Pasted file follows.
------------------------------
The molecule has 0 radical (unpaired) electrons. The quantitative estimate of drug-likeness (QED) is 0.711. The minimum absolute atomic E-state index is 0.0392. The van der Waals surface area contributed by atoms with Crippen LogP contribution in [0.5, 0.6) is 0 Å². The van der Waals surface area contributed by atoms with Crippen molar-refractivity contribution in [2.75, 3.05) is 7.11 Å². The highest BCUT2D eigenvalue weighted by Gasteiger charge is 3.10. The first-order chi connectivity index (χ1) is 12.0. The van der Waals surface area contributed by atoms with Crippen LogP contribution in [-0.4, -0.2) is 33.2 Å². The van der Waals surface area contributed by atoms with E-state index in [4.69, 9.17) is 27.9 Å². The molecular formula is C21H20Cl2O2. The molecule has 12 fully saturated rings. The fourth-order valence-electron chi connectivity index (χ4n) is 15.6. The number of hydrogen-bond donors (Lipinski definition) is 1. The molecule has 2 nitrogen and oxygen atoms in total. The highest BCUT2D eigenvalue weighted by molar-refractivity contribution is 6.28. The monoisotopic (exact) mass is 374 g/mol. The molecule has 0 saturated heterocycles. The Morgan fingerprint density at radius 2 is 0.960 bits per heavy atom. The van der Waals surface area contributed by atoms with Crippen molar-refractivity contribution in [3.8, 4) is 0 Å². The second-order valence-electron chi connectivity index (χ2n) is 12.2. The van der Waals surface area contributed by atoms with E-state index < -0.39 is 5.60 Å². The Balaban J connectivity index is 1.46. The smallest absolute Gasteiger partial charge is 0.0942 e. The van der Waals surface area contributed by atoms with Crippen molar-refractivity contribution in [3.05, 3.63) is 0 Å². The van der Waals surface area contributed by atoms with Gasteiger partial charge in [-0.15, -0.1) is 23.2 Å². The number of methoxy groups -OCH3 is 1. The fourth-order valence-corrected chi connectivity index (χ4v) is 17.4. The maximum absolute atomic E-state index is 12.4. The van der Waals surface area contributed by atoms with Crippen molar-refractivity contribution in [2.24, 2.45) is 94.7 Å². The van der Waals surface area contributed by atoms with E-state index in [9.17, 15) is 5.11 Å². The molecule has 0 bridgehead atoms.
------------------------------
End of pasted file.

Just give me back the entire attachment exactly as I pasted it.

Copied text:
The molecule has 0 radical (unpaired) electrons. The quantitative estimate of drug-likeness (QED) is 0.711. The minimum absolute atomic E-state index is 0.0392. The van der Waals surface area contributed by atoms with Crippen LogP contribution in [0.5, 0.6) is 0 Å². The van der Waals surface area contributed by atoms with Crippen molar-refractivity contribution in [2.75, 3.05) is 7.11 Å². The highest BCUT2D eigenvalue weighted by Gasteiger charge is 3.10. The first-order chi connectivity index (χ1) is 12.0. The van der Waals surface area contributed by atoms with Crippen LogP contribution in [-0.4, -0.2) is 33.2 Å². The van der Waals surface area contributed by atoms with E-state index in [4.69, 9.17) is 27.9 Å². The molecular formula is C21H20Cl2O2. The molecule has 12 fully saturated rings. The fourth-order valence-electron chi connectivity index (χ4n) is 15.6. The number of hydrogen-bond donors (Lipinski definition) is 1. The molecule has 2 nitrogen and oxygen atoms in total. The highest BCUT2D eigenvalue weighted by molar-refractivity contribution is 6.28. The monoisotopic (exact) mass is 374 g/mol. The molecule has 0 saturated heterocycles. The Morgan fingerprint density at radius 2 is 0.960 bits per heavy atom. The van der Waals surface area contributed by atoms with Crippen molar-refractivity contribution in [3.8, 4) is 0 Å². The second-order valence-electron chi connectivity index (χ2n) is 12.2. The van der Waals surface area contributed by atoms with E-state index < -0.39 is 5.60 Å². The Balaban J connectivity index is 1.46. The smallest absolute Gasteiger partial charge is 0.0942 e. The van der Waals surface area contributed by atoms with Crippen molar-refractivity contribution in [3.05, 3.63) is 0 Å². The van der Waals surface area contributed by atoms with Gasteiger partial charge in [-0.15, -0.1) is 23.2 Å². The number of methoxy groups -OCH3 is 1. The fourth-order valence-corrected chi connectivity index (χ4v) is 17.4. The maximum absolute atomic E-state index is 12.4. The van der Waals surface area contributed by atoms with Crippen molar-refractivity contribution in [2.24, 2.45) is 94.7 Å². The van der Waals surface area contributed by atoms with E-state index in [9.17, 15) is 5.11 Å². The molecule has 0 bridgehead atoms.